September with those of Grindelwald. The women, again, enjoy the reputation of being prettier, or rather, less plain than those of most other Swiss valleys. Their holiday costume is peculiar and not ungraceful, consisting of a boddice of black velvet, reaching up to the throat, starched sleeves, a yellow petticoat, and a round black hat, not unlike a soupplate, and about the same size, stuck on one side of the head, and allowing the hair to fall in long tresses down the back.

Five roads concentrate at Meyringen:1, to Brienz (a char road); 2, to Lucerne, by the Brünig ; 3, over the Susten to Wasen on the Si. Gotthard road (12 stunden); 4, to the Grimsel ; 5, to Grindelwald, by the Scheidek. The magnificent fall of the Aar at Handeck on the way to the Grimsel (Route 28), is about 14 miles distant. Travellers, not intending to cross the whole pass, may make an interesting excursion thither from Meyringen; as they may also to the summit of the Brünig, about 6 miles distant, whence there is a beautiful view of the vale of Hasli on one side, and of Lungern on the other. (Route 19).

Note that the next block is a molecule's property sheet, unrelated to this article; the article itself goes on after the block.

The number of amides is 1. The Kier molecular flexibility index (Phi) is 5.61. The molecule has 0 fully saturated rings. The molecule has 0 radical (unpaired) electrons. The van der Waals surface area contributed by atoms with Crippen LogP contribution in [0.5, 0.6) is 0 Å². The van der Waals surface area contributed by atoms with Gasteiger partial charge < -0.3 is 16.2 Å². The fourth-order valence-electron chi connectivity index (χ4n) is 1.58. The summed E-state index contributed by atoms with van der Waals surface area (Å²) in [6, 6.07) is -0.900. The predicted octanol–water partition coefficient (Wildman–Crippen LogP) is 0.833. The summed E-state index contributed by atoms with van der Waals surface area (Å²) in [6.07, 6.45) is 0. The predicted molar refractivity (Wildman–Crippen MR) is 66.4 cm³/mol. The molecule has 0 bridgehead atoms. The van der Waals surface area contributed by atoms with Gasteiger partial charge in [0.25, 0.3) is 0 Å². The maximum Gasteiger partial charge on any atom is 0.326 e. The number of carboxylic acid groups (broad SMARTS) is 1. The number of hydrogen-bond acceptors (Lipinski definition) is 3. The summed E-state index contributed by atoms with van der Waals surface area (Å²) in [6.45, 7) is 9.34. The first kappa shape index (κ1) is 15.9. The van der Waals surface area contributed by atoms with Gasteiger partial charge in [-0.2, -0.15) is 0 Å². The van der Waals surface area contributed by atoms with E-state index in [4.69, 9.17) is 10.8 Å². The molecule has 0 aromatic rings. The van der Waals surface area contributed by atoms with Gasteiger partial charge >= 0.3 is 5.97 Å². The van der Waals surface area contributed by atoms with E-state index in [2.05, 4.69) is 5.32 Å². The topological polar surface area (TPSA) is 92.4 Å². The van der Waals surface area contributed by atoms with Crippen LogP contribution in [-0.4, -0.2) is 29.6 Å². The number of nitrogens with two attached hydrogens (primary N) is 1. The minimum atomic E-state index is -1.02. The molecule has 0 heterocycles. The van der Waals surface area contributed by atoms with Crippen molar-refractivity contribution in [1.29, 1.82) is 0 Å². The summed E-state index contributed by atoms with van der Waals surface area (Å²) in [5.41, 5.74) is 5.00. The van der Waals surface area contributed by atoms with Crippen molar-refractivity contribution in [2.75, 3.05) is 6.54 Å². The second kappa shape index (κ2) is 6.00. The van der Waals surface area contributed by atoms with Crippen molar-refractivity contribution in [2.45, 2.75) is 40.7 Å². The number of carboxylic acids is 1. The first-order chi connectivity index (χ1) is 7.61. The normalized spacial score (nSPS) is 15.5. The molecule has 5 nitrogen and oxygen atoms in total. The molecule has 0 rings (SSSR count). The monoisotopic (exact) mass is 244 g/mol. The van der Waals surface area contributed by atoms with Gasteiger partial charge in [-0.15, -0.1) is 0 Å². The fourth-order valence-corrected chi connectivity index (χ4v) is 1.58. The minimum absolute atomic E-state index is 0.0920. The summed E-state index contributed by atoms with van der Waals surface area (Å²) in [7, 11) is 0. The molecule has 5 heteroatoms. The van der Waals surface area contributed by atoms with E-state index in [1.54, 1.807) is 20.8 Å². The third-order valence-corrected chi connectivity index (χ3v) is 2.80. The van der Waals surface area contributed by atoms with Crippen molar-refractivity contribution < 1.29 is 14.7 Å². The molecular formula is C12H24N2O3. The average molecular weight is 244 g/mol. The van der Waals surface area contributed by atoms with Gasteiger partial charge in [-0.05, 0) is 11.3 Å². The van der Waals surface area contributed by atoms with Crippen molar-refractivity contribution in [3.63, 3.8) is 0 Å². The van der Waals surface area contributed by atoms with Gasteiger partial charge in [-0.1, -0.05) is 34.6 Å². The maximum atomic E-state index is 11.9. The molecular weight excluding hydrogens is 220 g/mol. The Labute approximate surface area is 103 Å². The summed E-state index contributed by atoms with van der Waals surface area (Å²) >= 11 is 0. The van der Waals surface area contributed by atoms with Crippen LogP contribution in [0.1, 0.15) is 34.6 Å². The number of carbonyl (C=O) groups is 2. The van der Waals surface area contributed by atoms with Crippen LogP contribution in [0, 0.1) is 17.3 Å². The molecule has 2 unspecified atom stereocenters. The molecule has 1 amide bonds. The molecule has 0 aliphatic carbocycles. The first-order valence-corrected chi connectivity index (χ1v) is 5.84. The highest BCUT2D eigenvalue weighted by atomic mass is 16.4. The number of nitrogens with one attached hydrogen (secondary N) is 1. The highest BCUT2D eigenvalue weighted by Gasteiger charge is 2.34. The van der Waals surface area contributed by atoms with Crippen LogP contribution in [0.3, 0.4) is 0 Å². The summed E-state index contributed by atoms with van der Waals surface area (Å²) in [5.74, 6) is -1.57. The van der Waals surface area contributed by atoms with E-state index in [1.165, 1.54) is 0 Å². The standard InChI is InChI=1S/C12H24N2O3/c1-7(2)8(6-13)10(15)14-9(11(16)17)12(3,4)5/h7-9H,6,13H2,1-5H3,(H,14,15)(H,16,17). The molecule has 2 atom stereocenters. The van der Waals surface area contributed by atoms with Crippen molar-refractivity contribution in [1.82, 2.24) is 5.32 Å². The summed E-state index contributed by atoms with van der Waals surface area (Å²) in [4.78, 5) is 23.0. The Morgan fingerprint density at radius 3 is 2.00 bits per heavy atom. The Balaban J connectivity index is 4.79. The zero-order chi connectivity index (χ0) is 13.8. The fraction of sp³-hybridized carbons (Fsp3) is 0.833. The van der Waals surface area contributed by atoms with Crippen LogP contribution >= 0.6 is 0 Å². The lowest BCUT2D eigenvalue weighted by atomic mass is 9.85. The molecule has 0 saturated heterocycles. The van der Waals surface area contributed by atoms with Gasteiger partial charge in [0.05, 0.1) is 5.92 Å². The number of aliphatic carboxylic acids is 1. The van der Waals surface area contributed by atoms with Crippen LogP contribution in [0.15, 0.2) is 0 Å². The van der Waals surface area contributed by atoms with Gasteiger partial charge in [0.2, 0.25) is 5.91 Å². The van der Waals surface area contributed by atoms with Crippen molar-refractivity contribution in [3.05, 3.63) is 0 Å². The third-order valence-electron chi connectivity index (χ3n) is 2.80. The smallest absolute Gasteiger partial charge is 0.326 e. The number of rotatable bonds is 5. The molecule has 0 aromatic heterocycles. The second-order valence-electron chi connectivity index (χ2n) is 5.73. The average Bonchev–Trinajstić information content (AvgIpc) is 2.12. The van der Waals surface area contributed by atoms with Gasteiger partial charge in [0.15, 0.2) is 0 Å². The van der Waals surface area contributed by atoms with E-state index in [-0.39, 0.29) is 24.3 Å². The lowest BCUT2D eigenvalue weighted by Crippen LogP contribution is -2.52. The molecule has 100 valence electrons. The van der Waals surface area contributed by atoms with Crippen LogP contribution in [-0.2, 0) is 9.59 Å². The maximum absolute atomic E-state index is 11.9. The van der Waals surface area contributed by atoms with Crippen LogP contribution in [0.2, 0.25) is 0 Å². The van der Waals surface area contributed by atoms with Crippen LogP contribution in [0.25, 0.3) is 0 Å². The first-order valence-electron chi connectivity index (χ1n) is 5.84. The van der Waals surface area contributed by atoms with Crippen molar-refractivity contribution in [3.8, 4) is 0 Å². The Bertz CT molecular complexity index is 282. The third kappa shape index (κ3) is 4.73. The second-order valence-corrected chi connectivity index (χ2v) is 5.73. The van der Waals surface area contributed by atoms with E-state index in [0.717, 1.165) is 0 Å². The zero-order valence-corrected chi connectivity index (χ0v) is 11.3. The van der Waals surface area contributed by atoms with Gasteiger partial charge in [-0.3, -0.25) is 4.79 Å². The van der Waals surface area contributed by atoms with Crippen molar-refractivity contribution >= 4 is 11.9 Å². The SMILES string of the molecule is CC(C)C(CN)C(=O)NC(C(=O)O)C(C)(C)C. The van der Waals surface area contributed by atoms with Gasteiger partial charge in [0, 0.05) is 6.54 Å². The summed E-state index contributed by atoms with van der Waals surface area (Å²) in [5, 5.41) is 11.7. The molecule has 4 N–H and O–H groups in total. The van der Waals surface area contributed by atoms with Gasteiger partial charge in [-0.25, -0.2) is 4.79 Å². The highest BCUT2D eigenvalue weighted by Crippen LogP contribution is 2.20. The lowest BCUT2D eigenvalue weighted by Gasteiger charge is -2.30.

Meyringen to Interlachen by Brienz and the Giesbach

Fall.

3 1/2 stunden to Brienz, and 3 3/4 thence to Interlachen by water=23 314 English miles.

There is an excellent char road down the valley, passing numerous cascades leaping down the wall of rock. After proceeding for about 4 iniles along the l. bank of the Aar, it Crosses the river by a wooden bridge, just at the point where the branch of the Brünig road, leading to Brienz, descends into the valley. The Aar pursues its course through monotonous marsh and flat meadow land, but near its influx into the lake of Brienz, the forms of the nountains on its 1. bank, above which towers the Faulhorn, is grand. In skirting the margin of the lake the road crosscs vast heaps of debris covering acres of land once fertile. A torrent of mud, in 1797, destroyed a considerable part of two villages near Kienholz, and a landslip from the Brienzcrgrat, the mountain immediately behind Brienz, overwhelmed in November 182', 40 acres of land, and swept 6 persons into the lake. It is 1 1/2 hours' drive from Meyringen to

3 1/2 Brienz-Inn: weisses Kreutz, Croix Blanche, clean) -a sinall village ai the E. end of the lake, on a narrow ledge at the foot of the mountains, remarkable only for its bcautisul situation and its vicinity to the Giesbach Fall.

Lake of Brienz.-Giesbach Falls. A boat, with 3 rowers, from Brienz to Interlachen, stopping at the Giesbach, costs 63 batz=about 9 Fr. fr.